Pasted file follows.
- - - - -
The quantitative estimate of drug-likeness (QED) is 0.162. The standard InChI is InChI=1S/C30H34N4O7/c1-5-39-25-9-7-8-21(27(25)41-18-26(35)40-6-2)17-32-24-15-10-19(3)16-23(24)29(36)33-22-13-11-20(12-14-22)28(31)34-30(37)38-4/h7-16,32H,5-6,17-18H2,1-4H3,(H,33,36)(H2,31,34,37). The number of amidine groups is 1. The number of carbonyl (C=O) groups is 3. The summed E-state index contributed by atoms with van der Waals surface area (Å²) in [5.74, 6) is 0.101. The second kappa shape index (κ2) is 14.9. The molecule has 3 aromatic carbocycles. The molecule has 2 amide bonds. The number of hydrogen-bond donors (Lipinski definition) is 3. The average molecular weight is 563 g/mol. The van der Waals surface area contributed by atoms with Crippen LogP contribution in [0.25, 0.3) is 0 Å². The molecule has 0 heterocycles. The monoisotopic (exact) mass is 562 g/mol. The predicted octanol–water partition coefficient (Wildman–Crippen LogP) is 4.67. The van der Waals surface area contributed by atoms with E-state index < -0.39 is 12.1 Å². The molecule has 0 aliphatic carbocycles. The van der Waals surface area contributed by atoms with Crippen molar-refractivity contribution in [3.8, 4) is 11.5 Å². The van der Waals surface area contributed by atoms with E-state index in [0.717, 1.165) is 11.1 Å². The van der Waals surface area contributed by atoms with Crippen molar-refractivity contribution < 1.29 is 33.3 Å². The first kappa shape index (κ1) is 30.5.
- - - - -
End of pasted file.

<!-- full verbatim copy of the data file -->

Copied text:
The quantitative estimate of drug-likeness (QED) is 0.162. The standard InChI is InChI=1S/C30H34N4O7/c1-5-39-25-9-7-8-21(27(25)41-18-26(35)40-6-2)17-32-24-15-10-19(3)16-23(24)29(36)33-22-13-11-20(12-14-22)28(31)34-30(37)38-4/h7-16,32H,5-6,17-18H2,1-4H3,(H,33,36)(H2,31,34,37). The number of amidine groups is 1. The number of carbonyl (C=O) groups is 3. The summed E-state index contributed by atoms with van der Waals surface area (Å²) in [5.74, 6) is 0.101. The second kappa shape index (κ2) is 14.9. The molecule has 3 aromatic carbocycles. The molecule has 2 amide bonds. The number of hydrogen-bond donors (Lipinski definition) is 3. The average molecular weight is 563 g/mol. The van der Waals surface area contributed by atoms with Crippen LogP contribution in [0.25, 0.3) is 0 Å². The molecule has 0 heterocycles. The monoisotopic (exact) mass is 562 g/mol. The predicted octanol–water partition coefficient (Wildman–Crippen LogP) is 4.67. The van der Waals surface area contributed by atoms with E-state index < -0.39 is 12.1 Å². The molecule has 0 aliphatic carbocycles. The van der Waals surface area contributed by atoms with Crippen molar-refractivity contribution in [3.8, 4) is 11.5 Å². The van der Waals surface area contributed by atoms with E-state index in [0.717, 1.165) is 11.1 Å². The van der Waals surface area contributed by atoms with Crippen molar-refractivity contribution < 1.29 is 33.3 Å². The first kappa shape index (κ1) is 30.5.